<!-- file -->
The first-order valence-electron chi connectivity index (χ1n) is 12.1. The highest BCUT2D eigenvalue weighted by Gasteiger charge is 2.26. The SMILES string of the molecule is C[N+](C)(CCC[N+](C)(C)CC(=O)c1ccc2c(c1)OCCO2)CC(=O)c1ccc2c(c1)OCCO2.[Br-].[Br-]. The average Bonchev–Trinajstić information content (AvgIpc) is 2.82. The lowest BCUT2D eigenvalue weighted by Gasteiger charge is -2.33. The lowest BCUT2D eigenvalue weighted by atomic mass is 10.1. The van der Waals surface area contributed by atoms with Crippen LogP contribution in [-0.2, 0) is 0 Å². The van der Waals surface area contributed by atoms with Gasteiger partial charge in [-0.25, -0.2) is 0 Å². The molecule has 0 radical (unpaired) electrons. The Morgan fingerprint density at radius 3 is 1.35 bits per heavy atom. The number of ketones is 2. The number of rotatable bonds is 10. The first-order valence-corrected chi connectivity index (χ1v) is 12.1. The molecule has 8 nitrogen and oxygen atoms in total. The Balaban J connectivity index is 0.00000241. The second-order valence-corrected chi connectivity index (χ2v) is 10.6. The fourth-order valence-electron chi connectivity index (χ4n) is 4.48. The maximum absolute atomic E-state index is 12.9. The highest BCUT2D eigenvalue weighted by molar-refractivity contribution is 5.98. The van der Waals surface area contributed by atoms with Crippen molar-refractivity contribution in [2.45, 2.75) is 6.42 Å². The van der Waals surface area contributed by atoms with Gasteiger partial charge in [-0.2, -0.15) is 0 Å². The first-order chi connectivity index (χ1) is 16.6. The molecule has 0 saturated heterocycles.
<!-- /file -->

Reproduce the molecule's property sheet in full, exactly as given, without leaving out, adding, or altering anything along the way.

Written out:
The first-order valence-electron chi connectivity index (χ1n) is 12.1. The highest BCUT2D eigenvalue weighted by Gasteiger charge is 2.26. The SMILES string of the molecule is C[N+](C)(CCC[N+](C)(C)CC(=O)c1ccc2c(c1)OCCO2)CC(=O)c1ccc2c(c1)OCCO2.[Br-].[Br-]. The average Bonchev–Trinajstić information content (AvgIpc) is 2.82. The lowest BCUT2D eigenvalue weighted by Gasteiger charge is -2.33. The lowest BCUT2D eigenvalue weighted by atomic mass is 10.1. The van der Waals surface area contributed by atoms with Crippen LogP contribution in [-0.2, 0) is 0 Å². The van der Waals surface area contributed by atoms with Gasteiger partial charge in [-0.25, -0.2) is 0 Å². The molecule has 0 radical (unpaired) electrons. The Morgan fingerprint density at radius 3 is 1.35 bits per heavy atom. The number of ketones is 2. The number of rotatable bonds is 10. The first-order valence-corrected chi connectivity index (χ1v) is 12.1. The molecule has 8 nitrogen and oxygen atoms in total. The Balaban J connectivity index is 0.00000241. The second-order valence-corrected chi connectivity index (χ2v) is 10.6. The fourth-order valence-electron chi connectivity index (χ4n) is 4.48. The maximum absolute atomic E-state index is 12.9. The highest BCUT2D eigenvalue weighted by molar-refractivity contribution is 5.98. The van der Waals surface area contributed by atoms with Crippen molar-refractivity contribution in [2.45, 2.75) is 6.42 Å². The van der Waals surface area contributed by atoms with Gasteiger partial charge in [-0.2, -0.15) is 0 Å². The first-order chi connectivity index (χ1) is 16.6. The molecule has 0 saturated heterocycles.